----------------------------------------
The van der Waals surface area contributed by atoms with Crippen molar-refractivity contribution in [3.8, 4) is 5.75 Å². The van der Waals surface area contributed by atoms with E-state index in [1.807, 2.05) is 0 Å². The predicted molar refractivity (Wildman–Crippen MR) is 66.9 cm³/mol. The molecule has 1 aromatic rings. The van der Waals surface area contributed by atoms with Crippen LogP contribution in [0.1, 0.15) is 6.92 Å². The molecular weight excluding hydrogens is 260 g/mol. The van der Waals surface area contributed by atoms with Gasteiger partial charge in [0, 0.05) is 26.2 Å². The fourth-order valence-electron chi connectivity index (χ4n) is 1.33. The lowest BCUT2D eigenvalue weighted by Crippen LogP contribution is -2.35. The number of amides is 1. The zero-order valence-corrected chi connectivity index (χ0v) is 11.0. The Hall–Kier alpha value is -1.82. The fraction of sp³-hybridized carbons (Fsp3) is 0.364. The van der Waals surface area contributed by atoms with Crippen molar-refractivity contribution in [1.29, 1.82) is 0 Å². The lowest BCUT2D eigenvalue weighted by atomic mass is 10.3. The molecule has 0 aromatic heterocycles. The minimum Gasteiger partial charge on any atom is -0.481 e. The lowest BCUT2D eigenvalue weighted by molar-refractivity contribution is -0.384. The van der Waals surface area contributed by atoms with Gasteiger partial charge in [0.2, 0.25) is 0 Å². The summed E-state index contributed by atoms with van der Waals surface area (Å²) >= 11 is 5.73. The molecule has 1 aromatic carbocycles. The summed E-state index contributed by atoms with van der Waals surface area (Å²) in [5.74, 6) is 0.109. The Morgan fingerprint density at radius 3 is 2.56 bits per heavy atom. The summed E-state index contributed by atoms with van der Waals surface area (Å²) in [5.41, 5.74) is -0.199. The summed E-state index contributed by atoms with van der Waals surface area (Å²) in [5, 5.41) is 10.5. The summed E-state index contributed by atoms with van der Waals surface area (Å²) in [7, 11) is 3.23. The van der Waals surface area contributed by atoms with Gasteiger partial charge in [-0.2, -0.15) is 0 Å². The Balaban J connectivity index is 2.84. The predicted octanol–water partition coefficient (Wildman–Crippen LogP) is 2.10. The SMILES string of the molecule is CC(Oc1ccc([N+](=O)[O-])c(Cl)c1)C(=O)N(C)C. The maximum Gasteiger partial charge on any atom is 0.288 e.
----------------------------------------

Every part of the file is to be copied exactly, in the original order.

The van der Waals surface area contributed by atoms with Crippen molar-refractivity contribution in [3.8, 4) is 5.75 Å². The van der Waals surface area contributed by atoms with E-state index in [1.807, 2.05) is 0 Å². The predicted molar refractivity (Wildman–Crippen MR) is 66.9 cm³/mol. The molecule has 1 aromatic rings. The van der Waals surface area contributed by atoms with Crippen LogP contribution in [0.1, 0.15) is 6.92 Å². The molecular weight excluding hydrogens is 260 g/mol. The van der Waals surface area contributed by atoms with Gasteiger partial charge in [0, 0.05) is 26.2 Å². The fourth-order valence-electron chi connectivity index (χ4n) is 1.33. The lowest BCUT2D eigenvalue weighted by Crippen LogP contribution is -2.35. The number of amides is 1. The zero-order valence-corrected chi connectivity index (χ0v) is 11.0. The Hall–Kier alpha value is -1.82. The fraction of sp³-hybridized carbons (Fsp3) is 0.364. The van der Waals surface area contributed by atoms with Crippen molar-refractivity contribution in [1.29, 1.82) is 0 Å². The lowest BCUT2D eigenvalue weighted by atomic mass is 10.3. The molecule has 0 aromatic heterocycles. The minimum Gasteiger partial charge on any atom is -0.481 e. The lowest BCUT2D eigenvalue weighted by molar-refractivity contribution is -0.384. The van der Waals surface area contributed by atoms with Gasteiger partial charge in [0.2, 0.25) is 0 Å². The summed E-state index contributed by atoms with van der Waals surface area (Å²) >= 11 is 5.73. The molecule has 1 aromatic carbocycles. The summed E-state index contributed by atoms with van der Waals surface area (Å²) in [5.74, 6) is 0.109. The Morgan fingerprint density at radius 3 is 2.56 bits per heavy atom. The summed E-state index contributed by atoms with van der Waals surface area (Å²) in [5.41, 5.74) is -0.199. The summed E-state index contributed by atoms with van der Waals surface area (Å²) in [5, 5.41) is 10.5. The summed E-state index contributed by atoms with van der Waals surface area (Å²) in [7, 11) is 3.23. The van der Waals surface area contributed by atoms with Gasteiger partial charge in [-0.2, -0.15) is 0 Å². The Balaban J connectivity index is 2.84. The predicted octanol–water partition coefficient (Wildman–Crippen LogP) is 2.10. The SMILES string of the molecule is CC(Oc1ccc([N+](=O)[O-])c(Cl)c1)C(=O)N(C)C. The maximum Gasteiger partial charge on any atom is 0.288 e.